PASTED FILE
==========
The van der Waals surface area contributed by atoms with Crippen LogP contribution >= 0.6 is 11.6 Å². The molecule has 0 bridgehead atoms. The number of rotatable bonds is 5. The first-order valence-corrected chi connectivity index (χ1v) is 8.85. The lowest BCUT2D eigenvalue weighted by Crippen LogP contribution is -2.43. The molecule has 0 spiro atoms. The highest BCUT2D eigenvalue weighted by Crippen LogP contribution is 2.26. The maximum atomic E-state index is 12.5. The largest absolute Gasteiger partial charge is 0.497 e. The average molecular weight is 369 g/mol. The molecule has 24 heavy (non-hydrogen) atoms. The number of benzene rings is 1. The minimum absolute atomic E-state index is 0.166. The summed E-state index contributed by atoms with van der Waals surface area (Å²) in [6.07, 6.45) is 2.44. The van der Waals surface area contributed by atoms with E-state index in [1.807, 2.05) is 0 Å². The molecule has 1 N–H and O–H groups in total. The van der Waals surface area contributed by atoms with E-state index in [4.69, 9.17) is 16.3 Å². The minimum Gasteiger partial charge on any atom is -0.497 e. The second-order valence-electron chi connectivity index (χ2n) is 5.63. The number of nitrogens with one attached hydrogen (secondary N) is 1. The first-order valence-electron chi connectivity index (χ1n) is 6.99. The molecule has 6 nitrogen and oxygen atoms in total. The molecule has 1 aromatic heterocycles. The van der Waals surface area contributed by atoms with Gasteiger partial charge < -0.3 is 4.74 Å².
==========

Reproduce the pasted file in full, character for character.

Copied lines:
The van der Waals surface area contributed by atoms with Crippen LogP contribution >= 0.6 is 11.6 Å². The molecule has 0 bridgehead atoms. The number of rotatable bonds is 5. The first-order valence-corrected chi connectivity index (χ1v) is 8.85. The lowest BCUT2D eigenvalue weighted by Crippen LogP contribution is -2.43. The molecule has 0 spiro atoms. The highest BCUT2D eigenvalue weighted by Crippen LogP contribution is 2.26. The maximum atomic E-state index is 12.5. The largest absolute Gasteiger partial charge is 0.497 e. The average molecular weight is 369 g/mol. The molecule has 24 heavy (non-hydrogen) atoms. The number of benzene rings is 1. The minimum absolute atomic E-state index is 0.166. The summed E-state index contributed by atoms with van der Waals surface area (Å²) in [6.07, 6.45) is 2.44. The van der Waals surface area contributed by atoms with E-state index in [1.807, 2.05) is 0 Å². The molecule has 1 N–H and O–H groups in total. The van der Waals surface area contributed by atoms with E-state index in [4.69, 9.17) is 16.3 Å². The minimum Gasteiger partial charge on any atom is -0.497 e. The second-order valence-electron chi connectivity index (χ2n) is 5.63. The number of nitrogens with one attached hydrogen (secondary N) is 1. The first-order valence-electron chi connectivity index (χ1n) is 6.99. The molecule has 6 nitrogen and oxygen atoms in total. The molecule has 1 aromatic heterocycles. The van der Waals surface area contributed by atoms with Gasteiger partial charge < -0.3 is 4.74 Å².